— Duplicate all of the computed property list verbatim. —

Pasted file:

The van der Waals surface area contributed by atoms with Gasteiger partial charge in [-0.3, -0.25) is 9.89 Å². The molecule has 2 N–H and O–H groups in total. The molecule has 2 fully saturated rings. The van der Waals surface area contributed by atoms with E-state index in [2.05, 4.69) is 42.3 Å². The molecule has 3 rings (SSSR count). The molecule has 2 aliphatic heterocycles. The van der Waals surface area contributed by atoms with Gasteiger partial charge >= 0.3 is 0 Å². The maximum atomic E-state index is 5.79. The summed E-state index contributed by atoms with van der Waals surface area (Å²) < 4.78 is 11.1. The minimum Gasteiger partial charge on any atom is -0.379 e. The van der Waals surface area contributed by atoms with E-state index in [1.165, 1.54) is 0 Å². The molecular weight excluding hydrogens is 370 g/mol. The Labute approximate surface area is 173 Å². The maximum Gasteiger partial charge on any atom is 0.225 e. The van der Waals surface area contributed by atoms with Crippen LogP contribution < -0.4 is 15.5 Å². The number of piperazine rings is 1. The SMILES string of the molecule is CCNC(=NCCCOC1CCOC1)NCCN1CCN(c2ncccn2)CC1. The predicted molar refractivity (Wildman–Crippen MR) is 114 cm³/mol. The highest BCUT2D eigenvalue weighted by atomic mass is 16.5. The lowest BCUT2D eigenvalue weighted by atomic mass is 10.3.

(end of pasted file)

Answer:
The van der Waals surface area contributed by atoms with Gasteiger partial charge in [-0.3, -0.25) is 9.89 Å². The molecule has 2 N–H and O–H groups in total. The molecule has 2 fully saturated rings. The van der Waals surface area contributed by atoms with E-state index in [2.05, 4.69) is 42.3 Å². The molecule has 3 rings (SSSR count). The molecule has 2 aliphatic heterocycles. The van der Waals surface area contributed by atoms with Gasteiger partial charge >= 0.3 is 0 Å². The maximum atomic E-state index is 5.79. The summed E-state index contributed by atoms with van der Waals surface area (Å²) < 4.78 is 11.1. The minimum Gasteiger partial charge on any atom is -0.379 e. The van der Waals surface area contributed by atoms with E-state index in [1.165, 1.54) is 0 Å². The molecular weight excluding hydrogens is 370 g/mol. The Labute approximate surface area is 173 Å². The maximum Gasteiger partial charge on any atom is 0.225 e. The van der Waals surface area contributed by atoms with Crippen LogP contribution < -0.4 is 15.5 Å². The number of piperazine rings is 1. The SMILES string of the molecule is CCNC(=NCCCOC1CCOC1)NCCN1CCN(c2ncccn2)CC1. The predicted molar refractivity (Wildman–Crippen MR) is 114 cm³/mol. The highest BCUT2D eigenvalue weighted by atomic mass is 16.5. The lowest BCUT2D eigenvalue weighted by atomic mass is 10.3.